Not since December 2018 when Comet 46P/Wirtanen passed near the Pleiades star cluster has a naked-eye comet graced the night sky. It reached 5th magnitude at the time and looked like a small wad of glowing fuzz from a dark sky site. Wirtanen never developed a bright tail, one of the most distinguishing and beautiful aspects of a comet. Since then plenty of comets have passed by, but only a few have been visible in binoculars and most have required a telescope.
I have hopeful news. On Dec. 28, 2019, astronomers with the Asteroid Terrestrial-impact Last Alert System (ATLAS) survey discovered a faint comet named C/2019 Y4 ATLAS. Back in mid-late February I glimpsed it my 15-inch telescope as a dim, hazy patch of light at the edge of visibility in the bowl of the Big Dipper. A couple weeks later it had brightened to magnitude 11 — still dim but much easier to see than in February. Now in mid-March, skywatchers with big binoculars have spotted it at around 9th magnitude! That’s a remarkable uptick in so short a time.
According to NASA’s Horizon’s website the comet could exceed Venus in brightness when it passes just 23 million miles (37 million km) from the sun on May 31st. We won’t see it then because it will be lost in the solar glare only about a fist (10°) from the sun days before and days after. But at least we should get a decent show before and after closest approach.
There’s reason for optimism. ATLAS follows the same orbit as the Great Comet of 1844 (C/1844 Y1) which grew into a beautiful 2nd magnitude object with a 10° tail in January 1845. Both C/2019 Y4 and C/1884 Y1 appear to be fragments of a single much larger comet that broke apart about 5,000 years ago. Given that they’re siblings we’re hoping for a similar performance this time around. There may even be more fragments around slowly working their way sunward in the coming decades.
Because of its rapidly increasing brightness hopes are high, but if you’ve had any experience with comets before you know they’re little devils. Some live up to predictions, some exceed them and others flop. Comets are prone to “outbursts” and fragmentation which can produce lots of fresh dust and ice, causing them to brighten temporarily. Other times, those pieces quickly go poof and the comet suddenly fades.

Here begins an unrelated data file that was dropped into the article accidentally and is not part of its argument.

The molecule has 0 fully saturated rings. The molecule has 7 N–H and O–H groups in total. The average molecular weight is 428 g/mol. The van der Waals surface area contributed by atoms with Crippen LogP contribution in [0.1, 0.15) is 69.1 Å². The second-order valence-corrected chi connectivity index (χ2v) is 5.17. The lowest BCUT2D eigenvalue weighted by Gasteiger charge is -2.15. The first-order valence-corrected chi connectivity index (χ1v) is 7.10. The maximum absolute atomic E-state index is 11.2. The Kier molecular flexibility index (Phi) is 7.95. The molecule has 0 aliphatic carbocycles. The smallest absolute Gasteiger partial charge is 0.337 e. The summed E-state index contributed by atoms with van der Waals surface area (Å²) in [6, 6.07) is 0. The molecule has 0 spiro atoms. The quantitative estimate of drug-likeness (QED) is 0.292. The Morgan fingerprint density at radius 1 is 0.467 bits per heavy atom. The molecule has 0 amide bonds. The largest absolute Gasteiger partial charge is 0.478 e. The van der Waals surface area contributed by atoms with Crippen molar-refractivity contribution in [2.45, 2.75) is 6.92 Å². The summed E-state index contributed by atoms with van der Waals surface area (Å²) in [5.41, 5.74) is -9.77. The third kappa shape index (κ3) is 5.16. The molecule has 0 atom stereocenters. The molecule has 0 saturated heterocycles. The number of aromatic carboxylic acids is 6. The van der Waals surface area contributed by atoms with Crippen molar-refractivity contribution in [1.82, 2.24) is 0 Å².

For the moment it appears the comet could reach 2nd magnitude by mid-May when it will be visible during evening twilight low in the northwestern sky in the constellation Perseus. Its northerly location in the sky at that time will mean that observers in the northern U.S. will have the best views. If the comet is especially dusty, viewing circumstances are such that we would see an attractive tail instead of a simple fuzzball. Be hopeful but as always, temper your expectations.
A couple weeks before perihelion the comet will likely disappear in the solar glare and then reappear at dawn in late June in Orion for southern hemisphere skywatchers. ATLAS will be very low in the eastern sky at the time and glow between 3rd and 5th magnitude.
Now through late March, you should spot it in a 6-inch or larger telescope from a dark sky. The comet is circumpolar for skywatchers at mid-northern latitudes and visible all night long. I’ve provided a map showing its track across Ursa Major near the Bowl of the Big Dipper. If ATLAS continues to brighten apace it will soon be visible in ordinary binoculars. When that happens I promise to return with more news, observations and photos!